Nebraska Couple Sold on Corn Planting Equipment

Collection of corn planting equipment shows the evolution of corn planters, check-row planters and shellers


| August 2000



Gleason and Bailey sheller

This Gleason and Bailey sheller, made in New York of cast iron, carries a patent date of 1882. The stand on this sheller is intact; few survive the passage of years without breakage.

One look at Darrel Heeren's collection of corn equipment, and you know he's a serious collector. But Darrel, who lives south of Hastings, Neb., delights in sharing what he refers to as "My corn-e hobby." 

"I very much enjoy showing my collection to any and all," he says, "to those who have memories of these items, and those who know nothing about them. I try hard to share what I have learned, and then I have learned more myself."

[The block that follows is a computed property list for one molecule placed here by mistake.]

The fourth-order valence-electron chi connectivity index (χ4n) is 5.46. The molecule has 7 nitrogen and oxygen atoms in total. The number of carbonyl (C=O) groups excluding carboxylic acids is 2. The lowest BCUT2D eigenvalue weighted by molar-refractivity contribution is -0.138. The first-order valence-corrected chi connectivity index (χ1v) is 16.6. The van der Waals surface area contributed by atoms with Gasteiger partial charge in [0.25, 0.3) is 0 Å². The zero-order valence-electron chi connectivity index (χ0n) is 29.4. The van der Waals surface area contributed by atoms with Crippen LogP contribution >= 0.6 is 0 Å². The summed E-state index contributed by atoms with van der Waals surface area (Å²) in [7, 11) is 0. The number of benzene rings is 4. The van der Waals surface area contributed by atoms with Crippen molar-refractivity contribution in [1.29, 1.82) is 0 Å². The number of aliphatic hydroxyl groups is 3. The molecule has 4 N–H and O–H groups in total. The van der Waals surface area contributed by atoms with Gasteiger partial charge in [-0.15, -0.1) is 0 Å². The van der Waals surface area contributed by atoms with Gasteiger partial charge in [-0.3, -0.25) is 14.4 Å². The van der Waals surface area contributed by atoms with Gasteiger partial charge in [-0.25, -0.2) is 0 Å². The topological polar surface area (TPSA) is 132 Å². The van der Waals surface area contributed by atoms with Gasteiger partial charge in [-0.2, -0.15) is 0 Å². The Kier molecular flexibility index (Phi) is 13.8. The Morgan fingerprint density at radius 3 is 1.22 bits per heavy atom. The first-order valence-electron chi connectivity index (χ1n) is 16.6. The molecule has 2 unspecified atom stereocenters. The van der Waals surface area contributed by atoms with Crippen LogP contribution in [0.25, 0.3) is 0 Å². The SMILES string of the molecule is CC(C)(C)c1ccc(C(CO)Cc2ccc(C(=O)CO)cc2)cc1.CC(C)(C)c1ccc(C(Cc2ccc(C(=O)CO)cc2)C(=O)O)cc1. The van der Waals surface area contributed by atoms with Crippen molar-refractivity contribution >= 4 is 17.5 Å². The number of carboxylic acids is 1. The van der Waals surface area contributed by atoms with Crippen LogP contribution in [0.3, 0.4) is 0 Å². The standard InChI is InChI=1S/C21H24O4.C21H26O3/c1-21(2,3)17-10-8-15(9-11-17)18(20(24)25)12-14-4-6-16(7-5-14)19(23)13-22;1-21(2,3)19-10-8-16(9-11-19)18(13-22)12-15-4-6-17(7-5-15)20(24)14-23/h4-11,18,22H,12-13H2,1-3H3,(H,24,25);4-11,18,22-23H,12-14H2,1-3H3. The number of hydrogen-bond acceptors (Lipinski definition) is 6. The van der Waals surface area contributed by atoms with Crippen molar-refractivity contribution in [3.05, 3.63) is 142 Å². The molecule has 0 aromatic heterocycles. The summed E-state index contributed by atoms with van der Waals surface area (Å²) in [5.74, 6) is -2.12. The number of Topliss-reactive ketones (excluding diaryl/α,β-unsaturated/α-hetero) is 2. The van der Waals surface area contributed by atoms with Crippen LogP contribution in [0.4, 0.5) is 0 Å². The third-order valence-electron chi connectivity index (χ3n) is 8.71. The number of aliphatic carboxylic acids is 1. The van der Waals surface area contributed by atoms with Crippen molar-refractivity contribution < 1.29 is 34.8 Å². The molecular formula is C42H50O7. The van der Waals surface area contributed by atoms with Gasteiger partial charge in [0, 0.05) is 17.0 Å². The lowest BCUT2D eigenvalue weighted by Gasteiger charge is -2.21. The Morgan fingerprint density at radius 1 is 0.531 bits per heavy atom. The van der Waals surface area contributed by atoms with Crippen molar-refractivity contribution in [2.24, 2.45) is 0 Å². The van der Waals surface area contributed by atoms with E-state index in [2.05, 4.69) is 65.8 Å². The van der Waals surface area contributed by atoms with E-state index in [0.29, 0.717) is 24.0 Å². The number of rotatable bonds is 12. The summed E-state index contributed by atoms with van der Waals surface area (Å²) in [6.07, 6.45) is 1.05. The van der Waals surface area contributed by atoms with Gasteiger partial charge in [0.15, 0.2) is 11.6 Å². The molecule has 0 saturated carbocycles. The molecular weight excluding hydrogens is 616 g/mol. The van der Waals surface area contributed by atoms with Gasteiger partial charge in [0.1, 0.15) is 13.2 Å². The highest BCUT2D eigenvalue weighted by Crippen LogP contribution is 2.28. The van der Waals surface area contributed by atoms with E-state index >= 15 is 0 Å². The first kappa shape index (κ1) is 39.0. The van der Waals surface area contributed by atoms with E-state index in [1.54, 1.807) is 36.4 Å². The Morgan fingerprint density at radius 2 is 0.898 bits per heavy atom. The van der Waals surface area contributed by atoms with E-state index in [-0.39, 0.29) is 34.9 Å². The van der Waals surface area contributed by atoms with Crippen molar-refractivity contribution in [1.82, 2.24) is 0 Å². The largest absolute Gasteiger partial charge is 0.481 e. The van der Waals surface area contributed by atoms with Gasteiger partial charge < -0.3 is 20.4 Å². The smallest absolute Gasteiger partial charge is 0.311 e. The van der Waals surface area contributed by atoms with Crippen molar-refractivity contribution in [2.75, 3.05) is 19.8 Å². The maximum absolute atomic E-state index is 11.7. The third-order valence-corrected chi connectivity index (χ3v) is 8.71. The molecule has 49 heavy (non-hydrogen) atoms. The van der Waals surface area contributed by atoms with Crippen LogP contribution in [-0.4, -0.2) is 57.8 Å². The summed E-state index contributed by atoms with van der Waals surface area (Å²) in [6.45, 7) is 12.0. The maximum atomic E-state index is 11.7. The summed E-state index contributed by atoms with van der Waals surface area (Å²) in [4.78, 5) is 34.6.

Darrel's collection illustrates the evolution of corn planting equipment, ranging from hand-operated planters dating to the mid-1800s, to horse-drawn corn planting implements. It also includes a rich assortment of shelters, feed cutters, corn shock tyers, planter lids, cast iron tool boxes, and a variety of antique tools.

His oldest hand-operated planter dates to 1858. He uses it to show people that early corn crops were planted quite differently than those of today.

"They used to plant corn in grids, in hills 46 inches apart. They'd drop three or four kernels in each hill. The cultivator was little more than a couple of shovels," he says. "The hardest thing for a lot of people to understand is that they didn't always plant corn in a row, and it wasn't always a cash crop. It used to be a subsistence crop."

Hand-operated planters were used to the 1880s, he says, with later use limited to filling in gaps.